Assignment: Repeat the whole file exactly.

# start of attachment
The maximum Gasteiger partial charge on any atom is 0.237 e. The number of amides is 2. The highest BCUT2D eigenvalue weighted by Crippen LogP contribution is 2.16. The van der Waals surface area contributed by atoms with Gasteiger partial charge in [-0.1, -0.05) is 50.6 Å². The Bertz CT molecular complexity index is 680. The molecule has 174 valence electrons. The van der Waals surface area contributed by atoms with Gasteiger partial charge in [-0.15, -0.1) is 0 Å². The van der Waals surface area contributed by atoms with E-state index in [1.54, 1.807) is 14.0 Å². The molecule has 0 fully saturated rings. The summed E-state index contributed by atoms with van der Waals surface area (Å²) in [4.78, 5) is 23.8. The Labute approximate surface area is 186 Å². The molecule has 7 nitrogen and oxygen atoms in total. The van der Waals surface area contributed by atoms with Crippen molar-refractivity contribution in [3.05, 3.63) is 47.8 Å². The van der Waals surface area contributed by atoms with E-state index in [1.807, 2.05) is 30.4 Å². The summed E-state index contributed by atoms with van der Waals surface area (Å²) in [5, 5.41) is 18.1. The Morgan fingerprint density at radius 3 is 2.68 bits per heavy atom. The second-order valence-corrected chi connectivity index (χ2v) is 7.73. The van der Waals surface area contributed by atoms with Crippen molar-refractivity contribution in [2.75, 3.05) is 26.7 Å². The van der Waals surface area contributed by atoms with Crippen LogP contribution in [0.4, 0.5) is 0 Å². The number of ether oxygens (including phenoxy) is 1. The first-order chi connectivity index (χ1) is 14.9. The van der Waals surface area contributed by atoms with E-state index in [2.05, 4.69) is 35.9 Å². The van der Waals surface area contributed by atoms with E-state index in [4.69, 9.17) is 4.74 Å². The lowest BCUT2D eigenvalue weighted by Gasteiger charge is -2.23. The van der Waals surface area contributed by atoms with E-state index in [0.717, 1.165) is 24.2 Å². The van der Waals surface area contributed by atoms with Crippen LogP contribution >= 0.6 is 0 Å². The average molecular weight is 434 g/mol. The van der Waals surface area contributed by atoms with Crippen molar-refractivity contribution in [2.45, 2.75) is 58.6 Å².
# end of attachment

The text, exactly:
The maximum Gasteiger partial charge on any atom is 0.237 e. The number of amides is 2. The highest BCUT2D eigenvalue weighted by Crippen LogP contribution is 2.16. The van der Waals surface area contributed by atoms with Gasteiger partial charge in [-0.1, -0.05) is 50.6 Å². The Bertz CT molecular complexity index is 680. The molecule has 174 valence electrons. The van der Waals surface area contributed by atoms with Gasteiger partial charge in [-0.15, -0.1) is 0 Å². The van der Waals surface area contributed by atoms with E-state index in [1.54, 1.807) is 14.0 Å². The molecule has 0 fully saturated rings. The summed E-state index contributed by atoms with van der Waals surface area (Å²) in [4.78, 5) is 23.8. The Labute approximate surface area is 186 Å². The molecule has 7 nitrogen and oxygen atoms in total. The van der Waals surface area contributed by atoms with Crippen molar-refractivity contribution in [3.05, 3.63) is 47.8 Å². The van der Waals surface area contributed by atoms with E-state index in [1.807, 2.05) is 30.4 Å². The summed E-state index contributed by atoms with van der Waals surface area (Å²) in [5, 5.41) is 18.1. The Morgan fingerprint density at radius 3 is 2.68 bits per heavy atom. The second-order valence-corrected chi connectivity index (χ2v) is 7.73. The van der Waals surface area contributed by atoms with Crippen molar-refractivity contribution in [2.75, 3.05) is 26.7 Å². The van der Waals surface area contributed by atoms with Crippen LogP contribution in [0.4, 0.5) is 0 Å². The number of ether oxygens (including phenoxy) is 1. The first-order chi connectivity index (χ1) is 14.9. The van der Waals surface area contributed by atoms with E-state index in [2.05, 4.69) is 35.9 Å². The van der Waals surface area contributed by atoms with E-state index in [4.69, 9.17) is 4.74 Å². The lowest BCUT2D eigenvalue weighted by Gasteiger charge is -2.23. The van der Waals surface area contributed by atoms with E-state index in [0.717, 1.165) is 24.2 Å². The van der Waals surface area contributed by atoms with Crippen LogP contribution >= 0.6 is 0 Å². The average molecular weight is 434 g/mol. The van der Waals surface area contributed by atoms with Crippen molar-refractivity contribution in [2.45, 2.75) is 58.6 Å².